Buying Silver Coins: Why Purchasing Power is More Important than Investment Profits
Investors have a variety of instruments for buying silver coins. Often, deciding how to buy silver (in the form of coins, numismatics, futures, ETFs, or stocks) can be one of the most important and daunting decisions an investor makes.
Physical First and Foremost
Physical metals, which you can hold in your hand, are the best way to invest in today's low silver price environment. The adage: "If you can't hold it, you don't own it"; couldn't be truer in today's world of commodities investing where price is determined by paper derivatives, rather than fundamentals.
After the Great Depression, the federal government made gold and silver ownership illegal. Thus, silver and gold held in vaults were confiscated at prices well below market value, while physical gold and silver coins remained in the custody of their owners.
While it might be a stretch to think the same may occur today, the government's actions in the 1920s do shine importance on the ability to actually hold and own your precious metal investments.
Silver Bars and Buying Silver Coins: Making the Choice
Of the different types of physical silver, investors have to make a choice between silver coins or bars. Coins usually contain as much as one ounce of silver and can sometimes be mixed with other metals to form a stronger coin that can last many transactions.
Silver Bars, on the other hand, are almost always entirely pure, and vary in sizes, shapes and the brand stamped onto the bar.
From the perspective of liquidity and acceptability, coins are both easier to sell and authenticate, as the weight, measures, and silver content of each coin is well regulated by the mint and published in a number of coin books. Bars offer less liquidity, as they can range in weight from 10 ounces to 100 or more.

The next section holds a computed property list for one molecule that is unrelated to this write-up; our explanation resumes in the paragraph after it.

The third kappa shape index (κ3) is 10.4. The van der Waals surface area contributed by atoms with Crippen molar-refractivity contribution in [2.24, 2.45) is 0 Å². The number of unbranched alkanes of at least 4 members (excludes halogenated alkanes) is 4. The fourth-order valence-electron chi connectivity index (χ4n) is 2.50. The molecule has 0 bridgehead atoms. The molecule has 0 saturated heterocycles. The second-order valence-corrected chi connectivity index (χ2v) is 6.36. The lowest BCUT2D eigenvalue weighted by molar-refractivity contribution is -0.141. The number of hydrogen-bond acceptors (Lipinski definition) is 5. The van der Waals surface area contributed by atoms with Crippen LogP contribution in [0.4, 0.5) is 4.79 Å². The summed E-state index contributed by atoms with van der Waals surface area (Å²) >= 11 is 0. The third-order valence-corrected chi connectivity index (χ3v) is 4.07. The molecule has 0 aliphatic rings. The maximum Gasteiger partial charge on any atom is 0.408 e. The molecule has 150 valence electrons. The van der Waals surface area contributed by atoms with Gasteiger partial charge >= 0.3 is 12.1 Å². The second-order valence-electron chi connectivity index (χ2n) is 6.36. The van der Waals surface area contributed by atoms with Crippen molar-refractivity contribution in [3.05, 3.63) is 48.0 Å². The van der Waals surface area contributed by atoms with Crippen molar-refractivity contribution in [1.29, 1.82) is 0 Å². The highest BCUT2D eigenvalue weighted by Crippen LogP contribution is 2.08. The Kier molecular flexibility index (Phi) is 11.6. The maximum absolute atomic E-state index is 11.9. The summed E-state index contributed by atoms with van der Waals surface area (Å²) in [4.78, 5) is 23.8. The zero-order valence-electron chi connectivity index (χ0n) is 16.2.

At today's prices, a 100 ounce bar of silver costs as much as $16,500; which only a few banks, coin dealers or investors may be willing to buy. In addition, bars can vary in their stamp from the producer, which authenticates its purity and weight. Some investors will only buy silver stamped by certain producers, while almost all of them will buy official US mint coins.
Physical metals do come with a higher premium than other paper forms of silver due to storage and shipping costs. However, with physical metals, the premiums do not disappear after the silver is purchased. In fact, the premium may actually grow as demand for investment-grade silver grows.
One of the many reasons physical metals carry a premium is that there is much greater demand for small units of silver. In addition, physicals are more readily demanded by investors than paper silver.
Making the Right Investment
The lowest premiums and the highest liquidity are often found when buying silver coins that are older dollar coins and/or junk silver, which is 90% silver by weight. The small units allow for small transactions, opening the pool of investors to whom you can sell. Their size also increases the premium price you'll be able to receive for your silver in the future. In addition, in many areas, silver is being accepted at its spot value, and coins like the pre-1965 quarter has a value of roughly $3, making it easy to exchange.
In the beginning, a lot of folks feel intimidated about buying physical silver.
Or, a lot of people stay on the fence for a while in general, before they get started buying silver coins. Here's a Free Guide and E-Course to keep you reading in the meantime.
Overview on Silver Buying
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